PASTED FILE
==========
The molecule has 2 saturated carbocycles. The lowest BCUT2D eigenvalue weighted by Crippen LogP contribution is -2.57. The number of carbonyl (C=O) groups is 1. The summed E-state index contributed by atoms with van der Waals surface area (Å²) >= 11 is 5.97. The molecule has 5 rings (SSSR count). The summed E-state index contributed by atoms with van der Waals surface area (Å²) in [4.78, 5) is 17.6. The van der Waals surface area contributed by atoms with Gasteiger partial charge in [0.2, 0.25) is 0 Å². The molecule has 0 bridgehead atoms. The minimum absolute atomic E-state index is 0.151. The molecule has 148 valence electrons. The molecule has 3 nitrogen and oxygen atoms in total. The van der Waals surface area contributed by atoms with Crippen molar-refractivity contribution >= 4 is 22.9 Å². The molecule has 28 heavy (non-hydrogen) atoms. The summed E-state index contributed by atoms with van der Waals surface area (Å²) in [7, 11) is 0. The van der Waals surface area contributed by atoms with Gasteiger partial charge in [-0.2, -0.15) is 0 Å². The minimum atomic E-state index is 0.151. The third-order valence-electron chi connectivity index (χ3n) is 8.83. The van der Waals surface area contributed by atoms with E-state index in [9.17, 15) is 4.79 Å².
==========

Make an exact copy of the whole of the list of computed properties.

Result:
The molecule has 2 saturated carbocycles. The lowest BCUT2D eigenvalue weighted by Crippen LogP contribution is -2.57. The number of carbonyl (C=O) groups is 1. The summed E-state index contributed by atoms with van der Waals surface area (Å²) >= 11 is 5.97. The molecule has 5 rings (SSSR count). The summed E-state index contributed by atoms with van der Waals surface area (Å²) in [4.78, 5) is 17.6. The van der Waals surface area contributed by atoms with Gasteiger partial charge in [0.2, 0.25) is 0 Å². The molecule has 0 bridgehead atoms. The minimum absolute atomic E-state index is 0.151. The molecule has 148 valence electrons. The molecule has 3 nitrogen and oxygen atoms in total. The van der Waals surface area contributed by atoms with Crippen molar-refractivity contribution >= 4 is 22.9 Å². The molecule has 28 heavy (non-hydrogen) atoms. The summed E-state index contributed by atoms with van der Waals surface area (Å²) in [7, 11) is 0. The van der Waals surface area contributed by atoms with Gasteiger partial charge in [-0.2, -0.15) is 0 Å². The minimum atomic E-state index is 0.151. The third-order valence-electron chi connectivity index (χ3n) is 8.83. The van der Waals surface area contributed by atoms with E-state index in [9.17, 15) is 4.79 Å².